And then there’s USB-C, the universal, reversible replacement for your rectangular USB port of yore, along with every other port you’d rather forget about. Unlike every recent Android smartphone, and Apple’s own MacBook Pro, iPad Pro, and iMac Pro devices, the iPhone 11 Pro lacks a USB-C port. It does include a USB-C to Lightning cable, along with a highly anticipated high-wattage charger to replace the sluggish five-watt brick included with every iPhone.

Apple’s ambitious, irksome redesign of its MacBook line of laptops — which ditches every connection option save for USB-C and the headphone jack — along with its removal of the headphone jack from its iPhones, was couched in a vague veneer of “courageous” decision-making. To spur adoption to USB-C (and possibly save some cash when it comes to port licensing), Apple basically burned the boats, forcing people to adopt the ostensibly more capable USB-C standard, or at least get a dongle or two.

No matter how you might feel about such a polarizing decision, it’s a prudent one: you’re probably going to be using your MacBook or iPad Pro for more than a few years, during which time more and more devices will be made with USB-C and all its capabilities in mind. But the lack of a single smartphone with a USB-C port runs counter to its “pro” narrative.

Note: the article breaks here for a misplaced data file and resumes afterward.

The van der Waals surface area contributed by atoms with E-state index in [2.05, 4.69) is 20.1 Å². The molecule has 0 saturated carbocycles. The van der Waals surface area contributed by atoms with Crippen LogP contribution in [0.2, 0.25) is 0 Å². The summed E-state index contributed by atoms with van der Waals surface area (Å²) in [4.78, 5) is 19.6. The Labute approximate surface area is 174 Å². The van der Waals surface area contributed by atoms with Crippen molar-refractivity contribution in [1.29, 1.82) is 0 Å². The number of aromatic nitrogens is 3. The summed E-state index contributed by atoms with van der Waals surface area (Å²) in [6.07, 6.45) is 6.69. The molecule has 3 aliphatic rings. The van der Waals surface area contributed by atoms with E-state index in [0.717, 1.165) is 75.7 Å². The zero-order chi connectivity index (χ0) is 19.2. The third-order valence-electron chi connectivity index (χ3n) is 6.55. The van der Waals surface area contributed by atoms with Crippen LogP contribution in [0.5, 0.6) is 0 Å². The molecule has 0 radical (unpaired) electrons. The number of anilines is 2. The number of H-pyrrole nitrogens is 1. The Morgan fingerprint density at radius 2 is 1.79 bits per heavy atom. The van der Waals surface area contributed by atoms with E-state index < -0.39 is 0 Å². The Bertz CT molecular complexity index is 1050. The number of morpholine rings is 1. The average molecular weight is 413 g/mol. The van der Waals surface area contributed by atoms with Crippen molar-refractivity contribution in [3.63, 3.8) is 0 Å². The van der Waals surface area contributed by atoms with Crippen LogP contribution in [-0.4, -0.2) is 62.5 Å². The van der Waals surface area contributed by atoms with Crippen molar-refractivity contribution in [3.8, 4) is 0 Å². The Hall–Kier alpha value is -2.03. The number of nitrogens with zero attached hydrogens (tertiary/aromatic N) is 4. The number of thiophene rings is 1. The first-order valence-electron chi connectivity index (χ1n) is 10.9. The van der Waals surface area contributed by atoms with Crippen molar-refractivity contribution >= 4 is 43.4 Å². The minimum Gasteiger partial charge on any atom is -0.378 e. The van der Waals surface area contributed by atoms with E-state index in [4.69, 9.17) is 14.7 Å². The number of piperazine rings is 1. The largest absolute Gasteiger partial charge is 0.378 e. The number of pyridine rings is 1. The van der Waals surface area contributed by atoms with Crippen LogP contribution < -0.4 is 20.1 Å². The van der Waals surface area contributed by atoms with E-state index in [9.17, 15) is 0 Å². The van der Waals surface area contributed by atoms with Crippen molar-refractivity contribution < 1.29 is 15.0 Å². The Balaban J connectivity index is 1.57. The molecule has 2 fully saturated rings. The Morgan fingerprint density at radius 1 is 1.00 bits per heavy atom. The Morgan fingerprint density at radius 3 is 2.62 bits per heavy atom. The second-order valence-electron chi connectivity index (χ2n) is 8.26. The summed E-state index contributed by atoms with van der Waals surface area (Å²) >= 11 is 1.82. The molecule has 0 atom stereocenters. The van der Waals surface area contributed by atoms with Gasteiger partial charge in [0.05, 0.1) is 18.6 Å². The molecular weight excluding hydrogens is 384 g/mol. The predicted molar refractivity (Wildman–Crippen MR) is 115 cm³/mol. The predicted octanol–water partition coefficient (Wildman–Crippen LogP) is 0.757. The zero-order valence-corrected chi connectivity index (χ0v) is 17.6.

If the lack of USB-C doesn’t sound like a huge deal to you, chances are it probably isn’t. If you’re an iPhone user, you’ve probably got Lightning cables strewn about, and the included USB-C to Lightning cable provides a helpful assist when it comes to navigating the transition to the new standard.

But for the “pros” who want a workflow with as few compromises as possible, the presence of a proprietary port used exclusively by a single company throws a wrench in that plan. Using USB-C adapters, dongles, and cables are out of the question unless there’s a Lightning-capable version somewhere in the mix. It also means, as people hold onto smartphones for longer periods of time, you’ll be stuck with that Lightning connector for quite some time.

The iPhone 11 Pro is not a smartphone for professionals, no matter who says it. What it is, a fast smartphone with a trio of quality cameras, is more than enough for everyone. If you feel ready to get a new iPhone, any of the three will serve you well enough. But, as the saying goes, you are your options. And the iPhone 11 Pro has more than a few options to keep you satisfied.